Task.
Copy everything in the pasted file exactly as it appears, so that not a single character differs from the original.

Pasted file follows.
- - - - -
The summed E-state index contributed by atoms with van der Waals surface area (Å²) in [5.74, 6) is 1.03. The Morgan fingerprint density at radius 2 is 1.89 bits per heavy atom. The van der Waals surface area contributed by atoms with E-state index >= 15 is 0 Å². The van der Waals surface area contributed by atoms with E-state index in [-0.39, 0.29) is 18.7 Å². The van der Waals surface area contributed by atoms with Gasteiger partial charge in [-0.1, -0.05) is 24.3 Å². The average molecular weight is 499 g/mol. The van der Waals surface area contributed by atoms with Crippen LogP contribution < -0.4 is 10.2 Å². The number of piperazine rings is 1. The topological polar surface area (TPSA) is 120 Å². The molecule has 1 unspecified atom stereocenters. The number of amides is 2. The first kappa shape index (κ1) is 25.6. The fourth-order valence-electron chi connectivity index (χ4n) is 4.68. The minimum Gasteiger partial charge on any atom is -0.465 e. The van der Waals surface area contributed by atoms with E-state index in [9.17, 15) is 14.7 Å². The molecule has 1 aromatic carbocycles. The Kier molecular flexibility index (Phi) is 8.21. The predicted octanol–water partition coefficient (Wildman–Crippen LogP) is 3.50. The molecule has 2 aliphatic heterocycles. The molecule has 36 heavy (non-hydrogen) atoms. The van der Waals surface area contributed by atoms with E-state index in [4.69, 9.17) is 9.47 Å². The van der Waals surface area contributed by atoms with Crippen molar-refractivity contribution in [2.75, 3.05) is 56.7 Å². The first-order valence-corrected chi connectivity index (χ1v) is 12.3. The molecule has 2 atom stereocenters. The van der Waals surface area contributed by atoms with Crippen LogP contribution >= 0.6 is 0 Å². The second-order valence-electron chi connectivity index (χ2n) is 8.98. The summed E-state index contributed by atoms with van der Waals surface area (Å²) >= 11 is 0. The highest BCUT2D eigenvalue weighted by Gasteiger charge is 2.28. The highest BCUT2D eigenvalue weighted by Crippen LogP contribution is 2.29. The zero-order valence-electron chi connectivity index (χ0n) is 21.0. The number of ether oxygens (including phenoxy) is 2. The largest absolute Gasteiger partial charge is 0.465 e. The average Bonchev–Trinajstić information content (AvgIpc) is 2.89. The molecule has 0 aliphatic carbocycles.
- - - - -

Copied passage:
The summed E-state index contributed by atoms with van der Waals surface area (Å²) in [5.74, 6) is 1.03. The Morgan fingerprint density at radius 2 is 1.89 bits per heavy atom. The van der Waals surface area contributed by atoms with E-state index >= 15 is 0 Å². The van der Waals surface area contributed by atoms with E-state index in [-0.39, 0.29) is 18.7 Å². The van der Waals surface area contributed by atoms with Gasteiger partial charge in [-0.1, -0.05) is 24.3 Å². The average molecular weight is 499 g/mol. The van der Waals surface area contributed by atoms with Crippen LogP contribution < -0.4 is 10.2 Å². The number of piperazine rings is 1. The topological polar surface area (TPSA) is 120 Å². The molecule has 1 unspecified atom stereocenters. The number of amides is 2. The first kappa shape index (κ1) is 25.6. The fourth-order valence-electron chi connectivity index (χ4n) is 4.68. The minimum Gasteiger partial charge on any atom is -0.465 e. The van der Waals surface area contributed by atoms with E-state index in [9.17, 15) is 14.7 Å². The molecule has 1 aromatic carbocycles. The Kier molecular flexibility index (Phi) is 8.21. The predicted octanol–water partition coefficient (Wildman–Crippen LogP) is 3.50. The molecule has 2 aliphatic heterocycles. The molecule has 36 heavy (non-hydrogen) atoms. The van der Waals surface area contributed by atoms with E-state index in [4.69, 9.17) is 9.47 Å². The van der Waals surface area contributed by atoms with Crippen molar-refractivity contribution in [2.75, 3.05) is 56.7 Å². The first-order valence-corrected chi connectivity index (χ1v) is 12.3. The molecule has 2 atom stereocenters. The van der Waals surface area contributed by atoms with Crippen LogP contribution >= 0.6 is 0 Å². The second-order valence-electron chi connectivity index (χ2n) is 8.98. The summed E-state index contributed by atoms with van der Waals surface area (Å²) >= 11 is 0. The highest BCUT2D eigenvalue weighted by Gasteiger charge is 2.28. The highest BCUT2D eigenvalue weighted by Crippen LogP contribution is 2.29. The zero-order valence-electron chi connectivity index (χ0n) is 21.0. The number of ether oxygens (including phenoxy) is 2. The largest absolute Gasteiger partial charge is 0.465 e. The average Bonchev–Trinajstić information content (AvgIpc) is 2.89. The molecule has 0 aliphatic carbocycles.